When you scroll through 17-year-old Roya’s Instagram account, her posts look like the countless others with the same influencer aesthetic. In one, she’s posing at sunset in a beaded blue bralette, beige ’90s-style trousers, and a pair of black Converse high-tops, her long curly hair flicking through the air. The caption: a duck emoji. 

But Roya, whose name has been changed to protect her identity, posted her pictures from Tehran, where walking in the street without a hijab — let alone in a bralette top — could get you arrested. Though the risks don’t phase the high school senior. The app is important to her; Instagram is the first thing she checks when she wakes up.

Roya is required by Iranian law to adhere to a certain level of modesty in public. On Instagram, she’s often sleeveless, painting her eyelids with bright-green eyeshadow or pasting little mirror pieces over her face. “We dress up for Instagram; we show the best side of ourselves and our lives,” she explained. “But who I am on Instagram is closer to my reality than the person I am when I walk on the streets.” 

As the last open social media platform in Iran, Instagram offers a rare glimpse into the interior lives of everyday Iranians: Feeds are filled with blurry Polaroids of house parties, teens snowboarding, and cosy selfies of unmarried couples — images of scenes either banned or frowned upon by the ultraconservative authorities. 

But the Iranian regime’s anxiety about a platform previously seen as nothing more than a vapid social network is mounting, especially after the sweeping anti-government protests last year. Instead of smoothies and selfies, Instagram is becoming a platform for political change in Iran. As government informants move to surveil the app, repression is spreading from the streets to social media, forcing Iranians to recalibrate their online presence. 

The last social media platform 

Instagram is the only major social media platform accessible to Iranians without a VPN. After Twitter and Facebook were banned in 2009, and Telegram in 2018, the app became the most popular outlet in the country, with more than 24 million users. (Iranian President Hassan Rouhani, who came to power on election promises that included improving internet freedom, clocks in with 2.2. million followers on his Instagram account.) Its popularity has grown during the Covid-19 pandemic, which hit Iran in January and has caused more than 42,000 deaths to date. With the virus spreading at an uncontrollable rate, the pandemic kept people indoors — and online — for weeks on end.

Official scrutiny of Instagram began to intensify in December 2018. Iran’s cyber-police announced an unprecedented “society-based” policing initiative, for which 42,000 volunteers were recruited to spy on Iranians’ social media profiles. In February 2019, a number of Iranian Instagram influencers deleted pictures of themselves without hijabs and changed their bios to read, “تابع قوانین جمهوری اسلامی ایران”: “This account abides by the laws of the Islamic Republic.”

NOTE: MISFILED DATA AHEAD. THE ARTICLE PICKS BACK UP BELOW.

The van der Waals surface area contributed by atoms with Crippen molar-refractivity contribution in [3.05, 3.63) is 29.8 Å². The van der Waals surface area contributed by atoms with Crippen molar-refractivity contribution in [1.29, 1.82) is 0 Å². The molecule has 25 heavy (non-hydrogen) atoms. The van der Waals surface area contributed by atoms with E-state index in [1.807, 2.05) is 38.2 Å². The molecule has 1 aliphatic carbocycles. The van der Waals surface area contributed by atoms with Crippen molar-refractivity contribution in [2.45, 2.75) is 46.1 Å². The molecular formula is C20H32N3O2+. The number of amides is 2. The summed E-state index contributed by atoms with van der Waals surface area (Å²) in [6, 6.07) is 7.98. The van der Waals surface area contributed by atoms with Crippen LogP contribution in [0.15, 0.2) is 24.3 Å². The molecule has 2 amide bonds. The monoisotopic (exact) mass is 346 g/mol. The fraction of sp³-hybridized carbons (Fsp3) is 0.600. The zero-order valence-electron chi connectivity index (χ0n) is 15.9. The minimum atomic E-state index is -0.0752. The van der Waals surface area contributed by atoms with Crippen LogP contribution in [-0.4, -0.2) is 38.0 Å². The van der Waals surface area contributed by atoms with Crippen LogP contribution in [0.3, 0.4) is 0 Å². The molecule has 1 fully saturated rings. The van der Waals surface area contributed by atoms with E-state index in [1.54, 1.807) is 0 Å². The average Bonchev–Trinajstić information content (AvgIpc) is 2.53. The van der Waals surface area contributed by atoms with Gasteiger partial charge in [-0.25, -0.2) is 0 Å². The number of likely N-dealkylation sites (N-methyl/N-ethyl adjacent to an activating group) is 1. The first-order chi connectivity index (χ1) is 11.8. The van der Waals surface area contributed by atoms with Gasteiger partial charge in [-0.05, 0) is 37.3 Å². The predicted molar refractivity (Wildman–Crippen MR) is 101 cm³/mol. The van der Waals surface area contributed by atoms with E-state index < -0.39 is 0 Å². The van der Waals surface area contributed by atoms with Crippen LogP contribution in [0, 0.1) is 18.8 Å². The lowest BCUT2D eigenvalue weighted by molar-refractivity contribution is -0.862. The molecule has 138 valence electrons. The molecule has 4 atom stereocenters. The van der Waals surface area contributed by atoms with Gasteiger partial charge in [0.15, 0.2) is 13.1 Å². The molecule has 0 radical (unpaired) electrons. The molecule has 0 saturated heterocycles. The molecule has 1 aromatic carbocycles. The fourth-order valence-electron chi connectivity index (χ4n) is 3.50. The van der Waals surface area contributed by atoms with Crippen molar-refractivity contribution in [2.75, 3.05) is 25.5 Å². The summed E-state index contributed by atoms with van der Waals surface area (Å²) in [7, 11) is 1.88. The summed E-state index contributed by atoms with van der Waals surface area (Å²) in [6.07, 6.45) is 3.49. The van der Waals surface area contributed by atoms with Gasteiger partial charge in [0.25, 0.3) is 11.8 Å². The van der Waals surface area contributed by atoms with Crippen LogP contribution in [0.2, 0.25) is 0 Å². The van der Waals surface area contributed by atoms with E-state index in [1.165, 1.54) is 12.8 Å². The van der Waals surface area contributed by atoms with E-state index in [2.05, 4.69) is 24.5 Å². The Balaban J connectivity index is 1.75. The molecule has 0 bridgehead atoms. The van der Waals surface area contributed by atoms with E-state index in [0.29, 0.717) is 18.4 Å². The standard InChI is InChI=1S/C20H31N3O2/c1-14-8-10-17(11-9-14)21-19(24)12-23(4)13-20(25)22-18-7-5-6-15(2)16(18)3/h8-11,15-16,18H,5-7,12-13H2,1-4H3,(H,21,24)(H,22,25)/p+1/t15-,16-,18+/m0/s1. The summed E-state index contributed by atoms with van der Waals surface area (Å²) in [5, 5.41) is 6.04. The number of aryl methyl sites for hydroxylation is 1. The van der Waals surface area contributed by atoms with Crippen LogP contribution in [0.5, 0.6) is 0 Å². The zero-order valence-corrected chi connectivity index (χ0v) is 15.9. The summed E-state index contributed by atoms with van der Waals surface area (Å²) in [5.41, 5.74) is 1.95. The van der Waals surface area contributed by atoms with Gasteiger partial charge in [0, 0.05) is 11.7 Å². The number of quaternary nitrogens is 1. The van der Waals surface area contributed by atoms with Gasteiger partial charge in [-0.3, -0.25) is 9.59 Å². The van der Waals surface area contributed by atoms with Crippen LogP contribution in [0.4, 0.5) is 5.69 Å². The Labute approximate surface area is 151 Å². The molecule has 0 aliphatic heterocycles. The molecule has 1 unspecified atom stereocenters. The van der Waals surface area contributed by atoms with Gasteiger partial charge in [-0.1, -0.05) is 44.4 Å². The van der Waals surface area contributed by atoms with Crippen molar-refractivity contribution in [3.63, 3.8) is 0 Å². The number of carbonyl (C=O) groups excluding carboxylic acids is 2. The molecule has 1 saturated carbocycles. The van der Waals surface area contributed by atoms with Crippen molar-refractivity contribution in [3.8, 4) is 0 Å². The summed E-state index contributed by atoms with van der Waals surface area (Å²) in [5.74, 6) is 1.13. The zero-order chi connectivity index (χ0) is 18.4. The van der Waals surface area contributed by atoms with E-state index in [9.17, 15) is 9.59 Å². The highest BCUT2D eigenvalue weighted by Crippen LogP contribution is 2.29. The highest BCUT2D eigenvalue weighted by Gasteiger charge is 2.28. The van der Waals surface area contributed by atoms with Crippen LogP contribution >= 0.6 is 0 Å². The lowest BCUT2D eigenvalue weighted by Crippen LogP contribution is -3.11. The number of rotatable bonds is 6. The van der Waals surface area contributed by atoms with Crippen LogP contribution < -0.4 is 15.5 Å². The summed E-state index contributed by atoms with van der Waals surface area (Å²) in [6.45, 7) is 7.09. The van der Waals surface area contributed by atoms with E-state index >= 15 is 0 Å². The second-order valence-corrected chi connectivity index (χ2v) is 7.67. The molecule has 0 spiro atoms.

Several heavily trafficked accounts like @mahdis_food, a food blogger with more than half a million followers, posted their allegiance to the regime online. In a selfie with her husband, she posted a caption that reads, “I have been asked to join the project to sanitise cyberspace and I have enthusiastically accepted the call.” By November of that year, when authorities arrested 7,000 protesters and effectively shut down the country’s internet for more than 20 days, tensions had risen to a boil. 

Roya said the authorities renewed their focus on Instagram after stay-at-home orders were issued in March. “That’s when the hijab law took into place,” she said, referring to a new law passed in May that mandated women wear the traditional headscarf even on social media. “When they couldn’t control people in the streets because we were all quarantining, they were like, Let’s try to control people online and their lives on Instagram.”

Political aesthetics 

While Instagram doesn’t typically attract the type of political debate one might see on Twitter or Facebook, the use of the app has evolved as a means of organizing during the pandemic. In the U.S., where the Black Lives Matter movement has inspired droves of Instagram users to create aesthetically pleasing political images, the platform has become home to a new format for content. In Iran, similar political messaging — color-blocked backgrounds with slogans, hashtags, and chunky texts of information — flooded users’ timelines after the protests last year.

Instagram’s Live feature also became a way for politically motivated influencers to communicate to hundreds of thousands of viewers both in and out of Iran. Kaveh Azarhoosh, an Iranian internet-policy expert based in London, said more than 800 people tuned into the June 3 livestream he hosted with an Iranian political activist about the country’s internet policies. “Although Instagram is not a great platform for organizing, it became okay during the pandemic for people to hold conversations on Live,” said Azarhoosh. “With 800 people watching, it was equivalent to holding a full conference room.” 

Mahdieh Golroo utilizes Instagram as a platform for her activism. Golroo, who fled to Sweden after a 93-day stint in Iran’s notorious Evin prison for attending a protest against acid attacks, went live on Instagram several times throughout the spring months. Her IGTV videos, which have an average viewership of 3,000 and target Iranian audiences, address taboo subjects like female circumcision and divorce laws.